Most parents don’t have to stretch far to reach a particular kind of memory. Certain memories spring easily,or rather, uneasily to mind.
I’m talking about the kind of memories that begin with a momentary—oh so brief—lapse in attention. During the time sucked up by distraction, a child vanishes from sight. Initial annoyance (Where did she run off to now?) grows from mild alarm (He was just here. Where could he be?) to gut-gripping anxiety (frantic calling of the child’s name) to full-blown panic and the early stages of the denial that lives at the border of grief. (No. No. No. No. No.)
In most cases, the child reappears laughing from a happy lark and parents respond with relief so profound it manifests as anger. (Don’t you EVER do that again!) But sometimes the happy lark has a tragic ending, and when that happens, a lapse in attention becomes a visceral before-and-after that defines the lives of the parents. The moment is the main feature in the highlight reel of their life story. The event gloms onto the parents like an extra unwanted shadow.
Leo Brent Robillard writes about such a moment in his new book, The Road to Atlantis: The main characters, David and Anne, lose their daughter, Nat, to drowning.
“Nat had been gone more than a year and her death was still the event that defined him. He suddenly knew it would always be like this. He, and everyone around him, would delineate his history as before and after Nat.”
Robillard’s book got me thinking about moments the define lives, and the way that people respond to them. Sometimes those moments arrive smack out of nowhere, and sometimes people’s bad choices lead to Atlantis-like sinking results: think Christopher Reeve, Tiger Woods and Richard Nixon. Their names trigger automatic associations with life-turned-upside-down incidents. We know the main feature in their highlight reels.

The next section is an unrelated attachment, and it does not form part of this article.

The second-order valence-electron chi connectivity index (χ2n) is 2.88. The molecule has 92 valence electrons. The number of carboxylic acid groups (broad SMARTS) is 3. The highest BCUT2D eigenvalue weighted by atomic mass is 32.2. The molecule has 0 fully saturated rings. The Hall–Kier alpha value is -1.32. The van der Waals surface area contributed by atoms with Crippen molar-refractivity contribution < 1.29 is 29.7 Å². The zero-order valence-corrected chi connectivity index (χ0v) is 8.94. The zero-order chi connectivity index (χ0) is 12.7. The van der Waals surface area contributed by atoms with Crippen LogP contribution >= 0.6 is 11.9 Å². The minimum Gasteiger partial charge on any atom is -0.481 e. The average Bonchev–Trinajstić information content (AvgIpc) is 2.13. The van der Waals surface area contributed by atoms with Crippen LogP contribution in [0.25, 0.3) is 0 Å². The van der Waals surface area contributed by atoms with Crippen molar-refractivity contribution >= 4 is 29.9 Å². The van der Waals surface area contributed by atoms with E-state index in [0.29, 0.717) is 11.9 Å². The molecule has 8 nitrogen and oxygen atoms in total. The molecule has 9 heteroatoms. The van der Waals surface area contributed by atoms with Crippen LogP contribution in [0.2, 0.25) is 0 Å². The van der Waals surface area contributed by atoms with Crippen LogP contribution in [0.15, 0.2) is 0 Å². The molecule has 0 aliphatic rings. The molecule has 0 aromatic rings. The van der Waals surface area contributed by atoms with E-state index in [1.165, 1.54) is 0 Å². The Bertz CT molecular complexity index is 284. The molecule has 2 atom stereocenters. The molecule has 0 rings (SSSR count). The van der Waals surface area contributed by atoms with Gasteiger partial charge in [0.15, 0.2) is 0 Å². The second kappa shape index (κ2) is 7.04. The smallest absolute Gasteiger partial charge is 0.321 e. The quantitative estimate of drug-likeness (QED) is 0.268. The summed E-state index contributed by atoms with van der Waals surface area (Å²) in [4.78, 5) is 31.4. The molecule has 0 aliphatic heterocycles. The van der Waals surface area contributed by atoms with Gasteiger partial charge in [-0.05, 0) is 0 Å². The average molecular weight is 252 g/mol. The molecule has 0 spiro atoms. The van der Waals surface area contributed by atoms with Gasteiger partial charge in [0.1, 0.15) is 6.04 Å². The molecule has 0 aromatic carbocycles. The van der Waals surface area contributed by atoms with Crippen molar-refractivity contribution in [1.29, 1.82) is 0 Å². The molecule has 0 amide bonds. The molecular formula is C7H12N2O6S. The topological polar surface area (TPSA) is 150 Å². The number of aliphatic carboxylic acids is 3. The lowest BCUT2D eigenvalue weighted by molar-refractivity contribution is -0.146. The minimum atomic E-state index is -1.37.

I can think of people in my community who have similar highlight-reel events as part their life story. I’m sure you can come up with some of your own too. And if I were to meet those people on the street—the parents who lost a toddler to cancer or the wife who shot her husband while he lay in bed—their tragic life events would loom like living things between us.
Robillard’s book relates how David and Anne navigate the “shoal of mud,” as Plato called it, that arises out of such a sinking loss, and how they manage to resurface. When life-altering events occur, a muddy quagmire of guilt, blame, denial, obsession, addiction or depression inevitably oozes in and rises around the feet. Those left behind must learn how to suck their feet out of that mud and keep walking.
Sometimes people do more than that. When 11-year-old Sandrine Craig was killed in an automobile accident, her donated organs helped other people, and her parents started the Sandrine’s Gift campaign to encourage life-saving organ donations. Two years ago, Rowan Stringer died after suffering a concussion during a rugby game. “Rowan’s Law” is now in the works in hopes of preventing other such tragic avoidable deaths. Since Terry Fox’s death, more than $700 million has been raised for cancer research, and the funds have led to otherwise unattainable advancements in cancer treatment.
Christopher Reeve showed us that moving legs aren’t required for valuable life, and his foundation is advancing research into paralysis and spinal cord injuries. Tiger Woods has never been the same since the upheaval in his life. Perhaps he’s still working his way through the quagmire. And Richard Nixon? He’s there to remind us that you never really make it out of the shoal of mud if you don’t own your actions.